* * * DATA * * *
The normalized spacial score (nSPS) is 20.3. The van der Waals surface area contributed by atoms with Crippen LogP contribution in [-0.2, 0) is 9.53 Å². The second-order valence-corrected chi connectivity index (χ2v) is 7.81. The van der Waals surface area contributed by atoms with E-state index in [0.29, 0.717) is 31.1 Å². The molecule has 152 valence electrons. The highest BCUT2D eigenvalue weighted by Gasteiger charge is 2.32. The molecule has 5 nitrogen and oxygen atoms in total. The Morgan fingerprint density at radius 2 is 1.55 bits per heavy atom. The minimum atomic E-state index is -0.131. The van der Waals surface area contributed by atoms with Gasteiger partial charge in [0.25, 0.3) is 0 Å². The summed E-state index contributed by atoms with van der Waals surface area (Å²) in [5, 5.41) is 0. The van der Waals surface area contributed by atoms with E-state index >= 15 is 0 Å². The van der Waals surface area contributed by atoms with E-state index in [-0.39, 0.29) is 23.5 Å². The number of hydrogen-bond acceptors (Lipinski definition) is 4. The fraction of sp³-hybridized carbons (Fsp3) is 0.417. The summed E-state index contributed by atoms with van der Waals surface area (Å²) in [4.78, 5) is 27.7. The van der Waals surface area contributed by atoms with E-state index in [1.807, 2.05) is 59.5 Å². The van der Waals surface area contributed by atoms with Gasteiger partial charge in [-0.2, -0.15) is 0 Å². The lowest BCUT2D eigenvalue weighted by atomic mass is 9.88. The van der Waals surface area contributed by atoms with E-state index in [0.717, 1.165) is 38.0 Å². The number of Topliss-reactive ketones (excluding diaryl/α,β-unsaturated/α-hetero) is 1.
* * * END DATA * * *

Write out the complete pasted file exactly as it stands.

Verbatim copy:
The normalized spacial score (nSPS) is 20.3. The van der Waals surface area contributed by atoms with Crippen LogP contribution in [-0.2, 0) is 9.53 Å². The second-order valence-corrected chi connectivity index (χ2v) is 7.81. The van der Waals surface area contributed by atoms with E-state index in [0.29, 0.717) is 31.1 Å². The molecule has 152 valence electrons. The highest BCUT2D eigenvalue weighted by Gasteiger charge is 2.32. The molecule has 5 nitrogen and oxygen atoms in total. The Morgan fingerprint density at radius 2 is 1.55 bits per heavy atom. The minimum atomic E-state index is -0.131. The van der Waals surface area contributed by atoms with Gasteiger partial charge in [0.25, 0.3) is 0 Å². The summed E-state index contributed by atoms with van der Waals surface area (Å²) in [5, 5.41) is 0. The van der Waals surface area contributed by atoms with E-state index >= 15 is 0 Å². The van der Waals surface area contributed by atoms with E-state index in [-0.39, 0.29) is 23.5 Å². The number of hydrogen-bond acceptors (Lipinski definition) is 4. The fraction of sp³-hybridized carbons (Fsp3) is 0.417. The summed E-state index contributed by atoms with van der Waals surface area (Å²) in [4.78, 5) is 27.7. The van der Waals surface area contributed by atoms with E-state index in [1.807, 2.05) is 59.5 Å². The van der Waals surface area contributed by atoms with Gasteiger partial charge in [-0.2, -0.15) is 0 Å². The lowest BCUT2D eigenvalue weighted by atomic mass is 9.88. The van der Waals surface area contributed by atoms with E-state index in [0.717, 1.165) is 38.0 Å². The number of Topliss-reactive ketones (excluding diaryl/α,β-unsaturated/α-hetero) is 1.